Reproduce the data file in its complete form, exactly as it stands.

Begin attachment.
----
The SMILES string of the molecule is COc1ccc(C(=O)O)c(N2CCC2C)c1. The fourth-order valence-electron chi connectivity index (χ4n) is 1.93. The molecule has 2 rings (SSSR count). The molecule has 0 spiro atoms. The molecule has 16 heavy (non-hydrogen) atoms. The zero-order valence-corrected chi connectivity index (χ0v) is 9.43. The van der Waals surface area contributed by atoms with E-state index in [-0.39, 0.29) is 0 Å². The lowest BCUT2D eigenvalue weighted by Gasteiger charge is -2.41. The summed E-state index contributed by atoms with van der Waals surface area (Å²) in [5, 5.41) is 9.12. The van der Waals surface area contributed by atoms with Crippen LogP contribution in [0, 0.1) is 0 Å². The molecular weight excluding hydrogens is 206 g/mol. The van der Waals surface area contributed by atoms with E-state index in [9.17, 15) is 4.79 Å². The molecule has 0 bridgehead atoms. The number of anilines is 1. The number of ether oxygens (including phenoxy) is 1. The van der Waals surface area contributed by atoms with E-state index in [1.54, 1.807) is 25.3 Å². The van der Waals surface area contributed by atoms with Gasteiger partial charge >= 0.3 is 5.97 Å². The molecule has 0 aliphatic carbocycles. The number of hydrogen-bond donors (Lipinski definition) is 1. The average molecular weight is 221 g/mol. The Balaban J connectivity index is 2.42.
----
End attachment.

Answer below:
The SMILES string of the molecule is COc1ccc(C(=O)O)c(N2CCC2C)c1. The fourth-order valence-electron chi connectivity index (χ4n) is 1.93. The molecule has 2 rings (SSSR count). The molecule has 0 spiro atoms. The molecule has 16 heavy (non-hydrogen) atoms. The zero-order valence-corrected chi connectivity index (χ0v) is 9.43. The van der Waals surface area contributed by atoms with E-state index in [-0.39, 0.29) is 0 Å². The lowest BCUT2D eigenvalue weighted by Gasteiger charge is -2.41. The summed E-state index contributed by atoms with van der Waals surface area (Å²) in [5, 5.41) is 9.12. The van der Waals surface area contributed by atoms with Crippen LogP contribution in [0, 0.1) is 0 Å². The molecular weight excluding hydrogens is 206 g/mol. The van der Waals surface area contributed by atoms with E-state index in [9.17, 15) is 4.79 Å². The molecule has 0 bridgehead atoms. The number of anilines is 1. The number of ether oxygens (including phenoxy) is 1. The van der Waals surface area contributed by atoms with E-state index in [1.54, 1.807) is 25.3 Å². The van der Waals surface area contributed by atoms with Gasteiger partial charge >= 0.3 is 5.97 Å². The molecule has 0 aliphatic carbocycles. The number of hydrogen-bond donors (Lipinski definition) is 1. The average molecular weight is 221 g/mol. The Balaban J connectivity index is 2.42.